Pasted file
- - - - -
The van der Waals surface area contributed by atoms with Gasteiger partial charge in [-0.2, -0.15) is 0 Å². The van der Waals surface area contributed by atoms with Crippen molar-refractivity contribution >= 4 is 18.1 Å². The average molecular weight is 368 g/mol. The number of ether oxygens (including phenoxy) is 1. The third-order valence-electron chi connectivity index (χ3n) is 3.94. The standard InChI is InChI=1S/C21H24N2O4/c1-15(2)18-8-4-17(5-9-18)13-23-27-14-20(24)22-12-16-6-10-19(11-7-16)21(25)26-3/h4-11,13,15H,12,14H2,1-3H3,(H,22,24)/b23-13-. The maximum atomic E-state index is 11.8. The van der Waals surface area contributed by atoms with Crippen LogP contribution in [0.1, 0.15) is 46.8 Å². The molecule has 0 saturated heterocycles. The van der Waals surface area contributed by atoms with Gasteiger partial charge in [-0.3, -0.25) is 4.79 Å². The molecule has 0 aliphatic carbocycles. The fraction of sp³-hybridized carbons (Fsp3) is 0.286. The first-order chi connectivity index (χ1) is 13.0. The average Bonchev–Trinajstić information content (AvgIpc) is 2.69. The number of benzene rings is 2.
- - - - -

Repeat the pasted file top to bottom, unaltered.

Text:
The van der Waals surface area contributed by atoms with Gasteiger partial charge in [-0.2, -0.15) is 0 Å². The van der Waals surface area contributed by atoms with Crippen molar-refractivity contribution >= 4 is 18.1 Å². The average molecular weight is 368 g/mol. The number of ether oxygens (including phenoxy) is 1. The third-order valence-electron chi connectivity index (χ3n) is 3.94. The standard InChI is InChI=1S/C21H24N2O4/c1-15(2)18-8-4-17(5-9-18)13-23-27-14-20(24)22-12-16-6-10-19(11-7-16)21(25)26-3/h4-11,13,15H,12,14H2,1-3H3,(H,22,24)/b23-13-. The maximum atomic E-state index is 11.8. The van der Waals surface area contributed by atoms with Crippen LogP contribution in [0.1, 0.15) is 46.8 Å². The molecule has 0 saturated heterocycles. The van der Waals surface area contributed by atoms with Gasteiger partial charge in [-0.3, -0.25) is 4.79 Å². The molecule has 0 aliphatic carbocycles. The fraction of sp³-hybridized carbons (Fsp3) is 0.286. The first-order chi connectivity index (χ1) is 13.0. The average Bonchev–Trinajstić information content (AvgIpc) is 2.69. The number of benzene rings is 2.